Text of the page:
The near total disregard for such complaints suggests the British authorities should not be given such responsibilities

Mayer Wakefield

(Photo: Alisdare Hickson/flickr/cc)

Another month, another slap in the face for those seeking justice against alleged war crimes by British soldiers in Iraq. With the Overseas Operations Bill passing a second reading in the House of Commons in November, now the International Criminal Court has decided to shut down its long-drawn out investigation into the conduct of British servicemen in the country between 2003 and 2008.

Confusingly, a statement accompanying the decision from the ICC’s Prosecutor, Fatou Bensouda, confirmed ‘that there is a reasonable basis to believe that members of the British armed forces committed the war crimes of wilful killing, torture, inhuman/cruel treatment, outrages upon personal dignity, and rape and/or other forms of sexual violence’.

Bensouda’s preliminary examination also ‘found that the initial response of the British army in theatre at the time of the alleged offences was inadequate and vitiated by a lack of a genuine effort to carry out relevant investigations independently or impartially’.

Yet despite this almost entirely condemnatory statement the ICC has decided to close the investigation because it can only ‘exercise its own competence in a criminal case’ when it finds that a state is ‘unable or unwilling’ to act against alleged atrocities. The report found that given ‘the scope of the allegations examined by Iraq Historic Allegations Team (IHAT)’ that the British authorities had not attempted to block investigations.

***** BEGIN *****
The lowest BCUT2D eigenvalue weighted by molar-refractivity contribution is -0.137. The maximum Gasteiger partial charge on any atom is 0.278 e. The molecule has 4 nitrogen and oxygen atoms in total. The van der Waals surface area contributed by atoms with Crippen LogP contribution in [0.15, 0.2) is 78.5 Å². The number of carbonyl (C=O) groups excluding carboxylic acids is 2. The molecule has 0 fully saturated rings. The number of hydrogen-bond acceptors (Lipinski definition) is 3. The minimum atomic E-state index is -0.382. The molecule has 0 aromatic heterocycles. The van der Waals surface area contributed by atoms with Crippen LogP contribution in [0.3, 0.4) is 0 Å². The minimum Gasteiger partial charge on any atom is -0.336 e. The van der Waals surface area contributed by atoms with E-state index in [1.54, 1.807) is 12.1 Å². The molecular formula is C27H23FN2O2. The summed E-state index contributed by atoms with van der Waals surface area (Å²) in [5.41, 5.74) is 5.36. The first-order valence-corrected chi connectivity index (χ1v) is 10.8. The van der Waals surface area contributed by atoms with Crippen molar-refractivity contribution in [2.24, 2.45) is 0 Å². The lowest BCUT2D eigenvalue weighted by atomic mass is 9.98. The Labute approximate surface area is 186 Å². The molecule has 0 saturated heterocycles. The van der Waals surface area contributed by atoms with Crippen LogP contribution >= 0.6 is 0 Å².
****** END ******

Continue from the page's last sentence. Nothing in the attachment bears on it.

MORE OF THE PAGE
This decision makes a travesty of international law by effectively allowing the British government to police its own war crimes. Out of the thousands of allegations made against UK soldiers between 2003 and 2009 only one was found to have a case to answer. This near total disregard for such complaints suggests the British authorities should not be given such responsibilities and that a robust role for bodies like the ICC is essential, making this outcome even more troublesome.

The pressure put on the ICC prosecutor by the US is also a factor here. If the accusations are to be believed, yet again the major imperialist powers are permitted to get away with murder, torture and rape committed during their catastrophic wars and occupations. We only have to look at past cases and the shocking example of the Australian troops in Afghanistan to be sceptical about denials of war crimes. In any case, the only way to find out is to allow prosecutions where there is the required evidence to decide.

Another question that must be raised is how the Overseas Operations Bill will affect future potential cases. The Bill, which it is claimed will ‘put the UK at odds with the Geneva Conventions and the International Criminal Court (ICC)’ is a deliberate attempt to shield British soldiers from any future inquiries similar to that of IHAT. Will we see the ICC take action in future if the Overseas Operations Bill is passed into law and similar crimes to those alleged are committed? We shouldn’t hold our breath.

Bensouda’s statement concludes by saying that her decision ‘might be met with dismay and disappointment by some stakeholders or perceived as an endorsement of the UK’s approach by others’. For those in power and occupying armed forces it is not so much an endorsement as a perpetual license to kill and torture. As anti-war campaigners it is difficult to feel anything other than anger and frustration at yet another denial of justice to the Iraqi people.

11 Dec 2020 by Mayer Wakefield

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